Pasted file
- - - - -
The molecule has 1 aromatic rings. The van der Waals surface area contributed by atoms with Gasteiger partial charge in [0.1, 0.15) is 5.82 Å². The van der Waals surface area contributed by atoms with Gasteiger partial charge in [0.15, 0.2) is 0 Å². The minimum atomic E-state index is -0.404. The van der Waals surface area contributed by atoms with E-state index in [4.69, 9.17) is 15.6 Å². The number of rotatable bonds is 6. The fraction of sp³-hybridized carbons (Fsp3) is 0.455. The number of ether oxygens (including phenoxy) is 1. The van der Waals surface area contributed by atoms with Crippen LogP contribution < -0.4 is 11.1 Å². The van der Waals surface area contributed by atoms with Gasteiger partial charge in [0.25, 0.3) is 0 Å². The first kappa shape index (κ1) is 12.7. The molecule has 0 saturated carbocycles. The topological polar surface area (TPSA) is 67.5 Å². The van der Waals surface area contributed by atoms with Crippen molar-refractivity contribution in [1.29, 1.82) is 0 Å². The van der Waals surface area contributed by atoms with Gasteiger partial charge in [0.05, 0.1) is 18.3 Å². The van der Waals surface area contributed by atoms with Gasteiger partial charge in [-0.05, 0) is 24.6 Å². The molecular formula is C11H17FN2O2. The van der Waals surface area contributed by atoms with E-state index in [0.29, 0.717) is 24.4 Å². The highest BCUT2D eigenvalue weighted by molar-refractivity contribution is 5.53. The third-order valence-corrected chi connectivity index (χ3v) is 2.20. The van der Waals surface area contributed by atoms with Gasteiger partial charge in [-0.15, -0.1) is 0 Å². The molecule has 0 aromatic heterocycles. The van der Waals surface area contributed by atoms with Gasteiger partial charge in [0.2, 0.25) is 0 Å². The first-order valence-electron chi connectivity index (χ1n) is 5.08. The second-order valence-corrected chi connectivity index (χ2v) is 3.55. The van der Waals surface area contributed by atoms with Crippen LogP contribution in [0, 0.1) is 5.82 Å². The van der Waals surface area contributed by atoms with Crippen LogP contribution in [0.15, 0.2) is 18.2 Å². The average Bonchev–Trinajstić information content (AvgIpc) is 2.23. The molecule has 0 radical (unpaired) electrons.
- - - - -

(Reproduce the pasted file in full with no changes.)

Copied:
The molecule has 1 aromatic rings. The van der Waals surface area contributed by atoms with Gasteiger partial charge in [0.1, 0.15) is 5.82 Å². The van der Waals surface area contributed by atoms with Gasteiger partial charge in [0.15, 0.2) is 0 Å². The minimum atomic E-state index is -0.404. The van der Waals surface area contributed by atoms with E-state index in [4.69, 9.17) is 15.6 Å². The number of rotatable bonds is 6. The fraction of sp³-hybridized carbons (Fsp3) is 0.455. The number of ether oxygens (including phenoxy) is 1. The van der Waals surface area contributed by atoms with Crippen LogP contribution < -0.4 is 11.1 Å². The van der Waals surface area contributed by atoms with Gasteiger partial charge in [0.25, 0.3) is 0 Å². The first kappa shape index (κ1) is 12.7. The molecule has 0 saturated carbocycles. The topological polar surface area (TPSA) is 67.5 Å². The van der Waals surface area contributed by atoms with Crippen molar-refractivity contribution in [1.29, 1.82) is 0 Å². The van der Waals surface area contributed by atoms with Gasteiger partial charge in [0.05, 0.1) is 18.3 Å². The van der Waals surface area contributed by atoms with Gasteiger partial charge in [-0.05, 0) is 24.6 Å². The molecular formula is C11H17FN2O2. The van der Waals surface area contributed by atoms with E-state index in [0.29, 0.717) is 24.4 Å². The highest BCUT2D eigenvalue weighted by molar-refractivity contribution is 5.53. The third-order valence-corrected chi connectivity index (χ3v) is 2.20. The van der Waals surface area contributed by atoms with Gasteiger partial charge in [-0.15, -0.1) is 0 Å². The molecule has 0 aromatic heterocycles. The van der Waals surface area contributed by atoms with Gasteiger partial charge in [0.2, 0.25) is 0 Å². The first-order valence-electron chi connectivity index (χ1n) is 5.08. The second-order valence-corrected chi connectivity index (χ2v) is 3.55. The van der Waals surface area contributed by atoms with Crippen LogP contribution in [0, 0.1) is 5.82 Å². The van der Waals surface area contributed by atoms with Crippen LogP contribution in [0.15, 0.2) is 18.2 Å². The average Bonchev–Trinajstić information content (AvgIpc) is 2.23. The molecule has 0 radical (unpaired) electrons.